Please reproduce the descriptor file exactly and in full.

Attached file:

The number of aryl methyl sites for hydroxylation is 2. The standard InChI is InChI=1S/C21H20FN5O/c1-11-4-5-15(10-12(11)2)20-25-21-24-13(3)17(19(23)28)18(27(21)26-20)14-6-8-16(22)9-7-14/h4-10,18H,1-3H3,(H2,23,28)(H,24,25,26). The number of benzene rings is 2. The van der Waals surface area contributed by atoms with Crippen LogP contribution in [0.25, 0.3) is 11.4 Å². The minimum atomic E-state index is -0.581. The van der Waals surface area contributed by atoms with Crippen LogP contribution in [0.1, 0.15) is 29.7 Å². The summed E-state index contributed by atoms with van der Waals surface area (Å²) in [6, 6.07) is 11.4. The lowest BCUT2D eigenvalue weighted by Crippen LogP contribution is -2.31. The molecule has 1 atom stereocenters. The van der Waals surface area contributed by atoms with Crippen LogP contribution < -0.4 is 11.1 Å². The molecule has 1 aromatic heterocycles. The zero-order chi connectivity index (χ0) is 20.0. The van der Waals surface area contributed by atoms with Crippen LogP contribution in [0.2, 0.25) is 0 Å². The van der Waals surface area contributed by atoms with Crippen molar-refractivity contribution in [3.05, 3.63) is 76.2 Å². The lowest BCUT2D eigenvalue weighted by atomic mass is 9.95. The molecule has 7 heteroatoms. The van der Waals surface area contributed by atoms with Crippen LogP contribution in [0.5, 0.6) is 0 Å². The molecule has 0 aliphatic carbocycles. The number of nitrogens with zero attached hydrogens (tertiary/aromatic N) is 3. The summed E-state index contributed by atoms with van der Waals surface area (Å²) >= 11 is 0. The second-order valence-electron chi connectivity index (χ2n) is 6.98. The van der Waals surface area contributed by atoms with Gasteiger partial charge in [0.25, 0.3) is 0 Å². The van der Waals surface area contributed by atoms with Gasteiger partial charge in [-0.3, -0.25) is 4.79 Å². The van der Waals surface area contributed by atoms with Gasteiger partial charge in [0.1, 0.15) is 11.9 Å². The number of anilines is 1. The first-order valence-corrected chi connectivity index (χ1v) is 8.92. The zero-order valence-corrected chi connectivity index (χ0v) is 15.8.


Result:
The number of aryl methyl sites for hydroxylation is 2. The standard InChI is InChI=1S/C21H20FN5O/c1-11-4-5-15(10-12(11)2)20-25-21-24-13(3)17(19(23)28)18(27(21)26-20)14-6-8-16(22)9-7-14/h4-10,18H,1-3H3,(H2,23,28)(H,24,25,26). The number of benzene rings is 2. The van der Waals surface area contributed by atoms with Crippen LogP contribution in [0.25, 0.3) is 11.4 Å². The minimum atomic E-state index is -0.581. The van der Waals surface area contributed by atoms with Crippen LogP contribution in [0.1, 0.15) is 29.7 Å². The summed E-state index contributed by atoms with van der Waals surface area (Å²) in [6, 6.07) is 11.4. The lowest BCUT2D eigenvalue weighted by Crippen LogP contribution is -2.31. The molecule has 1 atom stereocenters. The van der Waals surface area contributed by atoms with Crippen LogP contribution < -0.4 is 11.1 Å². The molecule has 1 aromatic heterocycles. The zero-order chi connectivity index (χ0) is 20.0. The van der Waals surface area contributed by atoms with Crippen LogP contribution in [0.2, 0.25) is 0 Å². The van der Waals surface area contributed by atoms with Crippen molar-refractivity contribution in [3.05, 3.63) is 76.2 Å². The lowest BCUT2D eigenvalue weighted by atomic mass is 9.95. The molecule has 7 heteroatoms. The van der Waals surface area contributed by atoms with Crippen LogP contribution in [0.5, 0.6) is 0 Å². The molecule has 0 aliphatic carbocycles. The number of nitrogens with zero attached hydrogens (tertiary/aromatic N) is 3. The summed E-state index contributed by atoms with van der Waals surface area (Å²) >= 11 is 0. The second-order valence-electron chi connectivity index (χ2n) is 6.98. The van der Waals surface area contributed by atoms with Gasteiger partial charge in [0.25, 0.3) is 0 Å². The van der Waals surface area contributed by atoms with Gasteiger partial charge in [-0.3, -0.25) is 4.79 Å². The van der Waals surface area contributed by atoms with Gasteiger partial charge in [0.1, 0.15) is 11.9 Å². The number of anilines is 1. The first-order valence-corrected chi connectivity index (χ1v) is 8.92. The zero-order valence-corrected chi connectivity index (χ0v) is 15.8.